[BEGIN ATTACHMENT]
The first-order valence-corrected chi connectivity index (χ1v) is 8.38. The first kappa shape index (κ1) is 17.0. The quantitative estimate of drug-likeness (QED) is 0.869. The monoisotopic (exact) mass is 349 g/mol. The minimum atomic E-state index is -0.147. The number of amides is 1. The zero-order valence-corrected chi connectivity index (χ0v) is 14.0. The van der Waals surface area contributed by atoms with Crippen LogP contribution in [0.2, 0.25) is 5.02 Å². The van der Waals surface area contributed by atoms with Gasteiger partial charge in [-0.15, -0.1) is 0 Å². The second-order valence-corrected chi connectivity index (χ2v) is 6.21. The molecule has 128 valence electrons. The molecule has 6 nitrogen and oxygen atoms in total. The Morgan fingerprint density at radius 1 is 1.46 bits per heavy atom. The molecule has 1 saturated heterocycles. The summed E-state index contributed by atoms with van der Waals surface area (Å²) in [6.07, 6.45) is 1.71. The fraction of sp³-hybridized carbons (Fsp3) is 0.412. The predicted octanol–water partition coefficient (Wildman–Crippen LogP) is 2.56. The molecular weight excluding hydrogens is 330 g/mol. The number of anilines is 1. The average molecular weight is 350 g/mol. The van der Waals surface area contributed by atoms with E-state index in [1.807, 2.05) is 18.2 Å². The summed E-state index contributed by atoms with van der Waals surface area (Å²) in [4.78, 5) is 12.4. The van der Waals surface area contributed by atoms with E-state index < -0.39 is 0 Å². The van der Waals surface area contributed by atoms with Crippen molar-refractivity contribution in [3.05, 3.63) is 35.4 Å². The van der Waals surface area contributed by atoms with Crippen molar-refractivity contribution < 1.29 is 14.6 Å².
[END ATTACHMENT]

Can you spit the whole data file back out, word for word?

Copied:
The first-order valence-corrected chi connectivity index (χ1v) is 8.38. The first kappa shape index (κ1) is 17.0. The quantitative estimate of drug-likeness (QED) is 0.869. The monoisotopic (exact) mass is 349 g/mol. The minimum atomic E-state index is -0.147. The number of amides is 1. The zero-order valence-corrected chi connectivity index (χ0v) is 14.0. The van der Waals surface area contributed by atoms with Crippen LogP contribution in [0.2, 0.25) is 5.02 Å². The van der Waals surface area contributed by atoms with Gasteiger partial charge in [-0.15, -0.1) is 0 Å². The second-order valence-corrected chi connectivity index (χ2v) is 6.21. The molecule has 128 valence electrons. The molecule has 6 nitrogen and oxygen atoms in total. The Morgan fingerprint density at radius 1 is 1.46 bits per heavy atom. The molecule has 1 saturated heterocycles. The summed E-state index contributed by atoms with van der Waals surface area (Å²) in [6.07, 6.45) is 1.71. The fraction of sp³-hybridized carbons (Fsp3) is 0.412. The predicted octanol–water partition coefficient (Wildman–Crippen LogP) is 2.56. The molecular weight excluding hydrogens is 330 g/mol. The number of anilines is 1. The average molecular weight is 350 g/mol. The van der Waals surface area contributed by atoms with E-state index in [1.807, 2.05) is 18.2 Å². The summed E-state index contributed by atoms with van der Waals surface area (Å²) in [4.78, 5) is 12.4. The van der Waals surface area contributed by atoms with E-state index < -0.39 is 0 Å². The van der Waals surface area contributed by atoms with Crippen molar-refractivity contribution in [3.05, 3.63) is 35.4 Å². The van der Waals surface area contributed by atoms with Crippen molar-refractivity contribution < 1.29 is 14.6 Å².